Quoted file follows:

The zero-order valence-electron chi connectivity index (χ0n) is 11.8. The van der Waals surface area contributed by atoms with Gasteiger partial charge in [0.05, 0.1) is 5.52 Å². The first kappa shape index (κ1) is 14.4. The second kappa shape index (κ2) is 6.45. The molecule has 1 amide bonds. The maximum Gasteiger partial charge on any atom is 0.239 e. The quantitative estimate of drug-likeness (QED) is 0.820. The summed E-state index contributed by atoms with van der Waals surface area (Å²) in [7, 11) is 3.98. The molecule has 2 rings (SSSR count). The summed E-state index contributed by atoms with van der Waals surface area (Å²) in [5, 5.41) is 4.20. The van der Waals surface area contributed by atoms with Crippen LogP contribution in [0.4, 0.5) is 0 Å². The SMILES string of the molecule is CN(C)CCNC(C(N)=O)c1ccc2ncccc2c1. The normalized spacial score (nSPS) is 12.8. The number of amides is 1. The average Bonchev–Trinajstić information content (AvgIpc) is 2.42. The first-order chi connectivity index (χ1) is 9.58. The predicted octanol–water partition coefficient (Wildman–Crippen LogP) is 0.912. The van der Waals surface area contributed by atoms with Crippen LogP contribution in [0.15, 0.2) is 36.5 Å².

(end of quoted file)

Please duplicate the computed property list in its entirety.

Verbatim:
The zero-order valence-electron chi connectivity index (χ0n) is 11.8. The van der Waals surface area contributed by atoms with Gasteiger partial charge in [0.05, 0.1) is 5.52 Å². The first kappa shape index (κ1) is 14.4. The second kappa shape index (κ2) is 6.45. The molecule has 1 amide bonds. The maximum Gasteiger partial charge on any atom is 0.239 e. The quantitative estimate of drug-likeness (QED) is 0.820. The summed E-state index contributed by atoms with van der Waals surface area (Å²) in [7, 11) is 3.98. The molecule has 2 rings (SSSR count). The summed E-state index contributed by atoms with van der Waals surface area (Å²) in [5, 5.41) is 4.20. The van der Waals surface area contributed by atoms with Crippen LogP contribution in [0.4, 0.5) is 0 Å². The SMILES string of the molecule is CN(C)CCNC(C(N)=O)c1ccc2ncccc2c1. The normalized spacial score (nSPS) is 12.8. The number of amides is 1. The average Bonchev–Trinajstić information content (AvgIpc) is 2.42. The first-order chi connectivity index (χ1) is 9.58. The predicted octanol–water partition coefficient (Wildman–Crippen LogP) is 0.912. The van der Waals surface area contributed by atoms with Crippen LogP contribution in [0.15, 0.2) is 36.5 Å².